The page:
As your bike gets older and the mileage covered increases, you start experiencing some little problems here and there. Of course, wear and tear are expected but you start questioning if you should start looking for credible and affordable motorcycle imports.
I have to confess, I don’t have a precise answer as to the lifespan of your bike. So many factors have to be considered for a specific answer including the brand, model, roads, maintenance, etc. However, I’ll narrow it down for you and we can see the average life expectancy of your wheels.
Generally, if you’ve had zero accidents or major breakdowns, you have a good 12 to 15 years in your hands. And with excellent upkeep and maintenance schedule especially for high-end rides, you get more than 15 years. The opposite is also true. A low-end ride that has been poorly maintained won’t last as long.
In the many years, I have been a rider, I have learned to look at the mileage chart to gauge the life cycle of my motorcycle engine. When it gets to 100000KM, well, start shopping for a replacement. If you’re always in well-paved or tarmacked roads, you can add a little bit to the 100K. But if you love riding hard on rough roads, you better subtract several thousand from the 100K to start shopping.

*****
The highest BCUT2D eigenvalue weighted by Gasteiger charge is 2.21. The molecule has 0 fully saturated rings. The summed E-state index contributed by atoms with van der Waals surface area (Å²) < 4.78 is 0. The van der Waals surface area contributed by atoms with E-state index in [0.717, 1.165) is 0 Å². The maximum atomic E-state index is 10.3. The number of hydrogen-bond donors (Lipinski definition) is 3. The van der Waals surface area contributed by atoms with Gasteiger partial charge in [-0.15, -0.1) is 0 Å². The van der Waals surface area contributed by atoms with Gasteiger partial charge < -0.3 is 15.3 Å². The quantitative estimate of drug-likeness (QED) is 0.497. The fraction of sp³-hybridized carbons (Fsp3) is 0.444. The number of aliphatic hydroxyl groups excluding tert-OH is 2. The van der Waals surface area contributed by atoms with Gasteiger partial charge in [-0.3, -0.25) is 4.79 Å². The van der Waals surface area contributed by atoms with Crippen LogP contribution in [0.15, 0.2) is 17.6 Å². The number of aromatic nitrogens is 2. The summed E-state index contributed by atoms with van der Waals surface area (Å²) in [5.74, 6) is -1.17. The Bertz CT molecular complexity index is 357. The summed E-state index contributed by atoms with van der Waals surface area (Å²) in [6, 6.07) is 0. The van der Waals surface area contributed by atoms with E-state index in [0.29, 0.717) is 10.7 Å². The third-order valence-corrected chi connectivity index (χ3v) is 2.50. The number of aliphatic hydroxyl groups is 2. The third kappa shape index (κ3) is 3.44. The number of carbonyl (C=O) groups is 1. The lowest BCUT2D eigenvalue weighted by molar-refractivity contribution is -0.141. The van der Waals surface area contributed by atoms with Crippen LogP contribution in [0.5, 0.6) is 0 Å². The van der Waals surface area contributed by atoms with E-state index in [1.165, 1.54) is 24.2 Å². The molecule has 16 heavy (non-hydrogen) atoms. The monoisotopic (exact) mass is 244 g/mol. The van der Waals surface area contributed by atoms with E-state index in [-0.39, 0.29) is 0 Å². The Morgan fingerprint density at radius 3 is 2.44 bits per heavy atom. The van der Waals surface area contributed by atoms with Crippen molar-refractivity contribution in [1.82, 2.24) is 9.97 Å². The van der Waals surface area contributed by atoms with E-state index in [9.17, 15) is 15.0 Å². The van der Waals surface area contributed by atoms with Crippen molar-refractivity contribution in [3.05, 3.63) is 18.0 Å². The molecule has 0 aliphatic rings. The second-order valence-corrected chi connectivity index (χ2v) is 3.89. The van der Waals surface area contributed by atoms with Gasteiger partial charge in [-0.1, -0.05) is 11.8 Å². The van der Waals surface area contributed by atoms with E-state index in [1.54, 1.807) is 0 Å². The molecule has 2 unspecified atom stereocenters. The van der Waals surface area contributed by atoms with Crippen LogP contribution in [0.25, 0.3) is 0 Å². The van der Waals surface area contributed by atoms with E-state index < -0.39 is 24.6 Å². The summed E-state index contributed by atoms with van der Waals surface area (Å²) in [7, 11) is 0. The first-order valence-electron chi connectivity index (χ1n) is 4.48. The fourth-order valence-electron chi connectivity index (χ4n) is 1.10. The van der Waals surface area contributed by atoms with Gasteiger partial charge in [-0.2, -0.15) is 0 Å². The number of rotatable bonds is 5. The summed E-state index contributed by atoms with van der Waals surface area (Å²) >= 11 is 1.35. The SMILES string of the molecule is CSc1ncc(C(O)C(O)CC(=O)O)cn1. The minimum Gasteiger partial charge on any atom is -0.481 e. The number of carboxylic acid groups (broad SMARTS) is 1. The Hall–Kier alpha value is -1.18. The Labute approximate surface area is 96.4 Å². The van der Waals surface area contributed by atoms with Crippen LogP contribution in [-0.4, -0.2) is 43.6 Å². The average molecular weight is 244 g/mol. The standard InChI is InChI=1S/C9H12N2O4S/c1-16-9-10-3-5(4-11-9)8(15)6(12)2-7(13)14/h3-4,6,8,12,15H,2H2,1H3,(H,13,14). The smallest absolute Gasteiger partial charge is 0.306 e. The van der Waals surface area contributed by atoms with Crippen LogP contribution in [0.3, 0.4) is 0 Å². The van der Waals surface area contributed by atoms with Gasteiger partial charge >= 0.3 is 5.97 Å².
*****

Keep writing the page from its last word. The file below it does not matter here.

You might ask, “What is considered high mileage on a bike?” In my opinion, 40K – 50K miles is high however, it’s not a guarantee that the bike is of a low quality than a low mileage one. You’ll have to consider the brand, condition, maintenance, and model.
Adding to the mechanical issues, there are visible elements on the bike that can give you a clue on the condition of your vehicle. For example, rust stains on the bike surface is a clear indication of a properly used bike that needs to be replaced.
Other bike wear and tear signs include:
- Worn-out clutch
- Rusty brakes and chains
- A dirty exhaust pipe
- Battery with low acid levels
- Worn out tires you can always check the Tear Wear Indicator (TWI)
Also, if your bike has more than one major mechanical failure within a short time frame it’s time you start looking for a replacement. It doesn’t matter how long you’ve had the bike, frequent major break downs end up being more expensive to repair cumulatively than getting another bike. I know it’s hard to replace a bike that’s just a few years old. But, if you consider the time and money spend in a garage, getting a new one might be a better option.